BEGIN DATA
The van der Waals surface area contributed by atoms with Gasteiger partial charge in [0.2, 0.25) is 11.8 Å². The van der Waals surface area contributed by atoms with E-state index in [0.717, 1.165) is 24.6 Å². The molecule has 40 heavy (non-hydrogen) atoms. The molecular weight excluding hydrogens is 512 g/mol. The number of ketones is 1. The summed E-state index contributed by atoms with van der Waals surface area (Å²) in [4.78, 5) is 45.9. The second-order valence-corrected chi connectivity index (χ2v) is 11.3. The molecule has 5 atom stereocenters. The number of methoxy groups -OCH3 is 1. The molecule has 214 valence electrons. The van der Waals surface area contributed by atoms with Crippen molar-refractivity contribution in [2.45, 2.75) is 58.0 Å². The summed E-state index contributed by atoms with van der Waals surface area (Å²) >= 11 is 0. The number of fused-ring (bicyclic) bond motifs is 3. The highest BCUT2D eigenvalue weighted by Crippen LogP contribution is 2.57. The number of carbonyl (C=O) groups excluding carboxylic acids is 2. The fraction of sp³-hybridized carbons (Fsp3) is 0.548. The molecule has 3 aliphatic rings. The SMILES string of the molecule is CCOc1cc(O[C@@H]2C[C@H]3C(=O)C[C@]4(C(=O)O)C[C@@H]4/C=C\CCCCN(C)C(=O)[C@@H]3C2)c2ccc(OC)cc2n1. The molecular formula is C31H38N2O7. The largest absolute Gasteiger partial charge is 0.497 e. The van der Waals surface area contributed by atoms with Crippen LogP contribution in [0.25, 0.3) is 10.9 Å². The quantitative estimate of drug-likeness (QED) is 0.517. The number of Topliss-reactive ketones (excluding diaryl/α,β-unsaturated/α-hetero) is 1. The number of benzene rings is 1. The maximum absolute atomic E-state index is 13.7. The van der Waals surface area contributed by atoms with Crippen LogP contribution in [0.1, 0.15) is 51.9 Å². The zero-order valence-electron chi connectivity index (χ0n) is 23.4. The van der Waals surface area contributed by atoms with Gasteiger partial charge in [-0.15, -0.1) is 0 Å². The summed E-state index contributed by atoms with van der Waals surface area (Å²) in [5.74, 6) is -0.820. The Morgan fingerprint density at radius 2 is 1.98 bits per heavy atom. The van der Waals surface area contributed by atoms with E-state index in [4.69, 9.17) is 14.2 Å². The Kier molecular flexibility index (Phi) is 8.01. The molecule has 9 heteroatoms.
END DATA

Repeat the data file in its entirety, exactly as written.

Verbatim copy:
The van der Waals surface area contributed by atoms with Gasteiger partial charge in [0.2, 0.25) is 11.8 Å². The van der Waals surface area contributed by atoms with E-state index in [0.717, 1.165) is 24.6 Å². The molecule has 40 heavy (non-hydrogen) atoms. The molecular weight excluding hydrogens is 512 g/mol. The number of ketones is 1. The summed E-state index contributed by atoms with van der Waals surface area (Å²) in [4.78, 5) is 45.9. The second-order valence-corrected chi connectivity index (χ2v) is 11.3. The molecule has 5 atom stereocenters. The number of methoxy groups -OCH3 is 1. The molecule has 214 valence electrons. The van der Waals surface area contributed by atoms with Crippen molar-refractivity contribution in [2.45, 2.75) is 58.0 Å². The summed E-state index contributed by atoms with van der Waals surface area (Å²) >= 11 is 0. The number of fused-ring (bicyclic) bond motifs is 3. The highest BCUT2D eigenvalue weighted by Crippen LogP contribution is 2.57. The number of carbonyl (C=O) groups excluding carboxylic acids is 2. The fraction of sp³-hybridized carbons (Fsp3) is 0.548. The molecule has 3 aliphatic rings. The SMILES string of the molecule is CCOc1cc(O[C@@H]2C[C@H]3C(=O)C[C@]4(C(=O)O)C[C@@H]4/C=C\CCCCN(C)C(=O)[C@@H]3C2)c2ccc(OC)cc2n1. The molecular formula is C31H38N2O7. The largest absolute Gasteiger partial charge is 0.497 e. The van der Waals surface area contributed by atoms with Crippen LogP contribution in [0.25, 0.3) is 10.9 Å². The quantitative estimate of drug-likeness (QED) is 0.517. The number of Topliss-reactive ketones (excluding diaryl/α,β-unsaturated/α-hetero) is 1. The number of benzene rings is 1. The maximum absolute atomic E-state index is 13.7. The van der Waals surface area contributed by atoms with Crippen LogP contribution in [0.1, 0.15) is 51.9 Å². The zero-order valence-electron chi connectivity index (χ0n) is 23.4. The van der Waals surface area contributed by atoms with Gasteiger partial charge in [-0.15, -0.1) is 0 Å². The summed E-state index contributed by atoms with van der Waals surface area (Å²) in [5.74, 6) is -0.820. The Morgan fingerprint density at radius 2 is 1.98 bits per heavy atom. The van der Waals surface area contributed by atoms with E-state index in [4.69, 9.17) is 14.2 Å². The Kier molecular flexibility index (Phi) is 8.01. The molecule has 9 heteroatoms.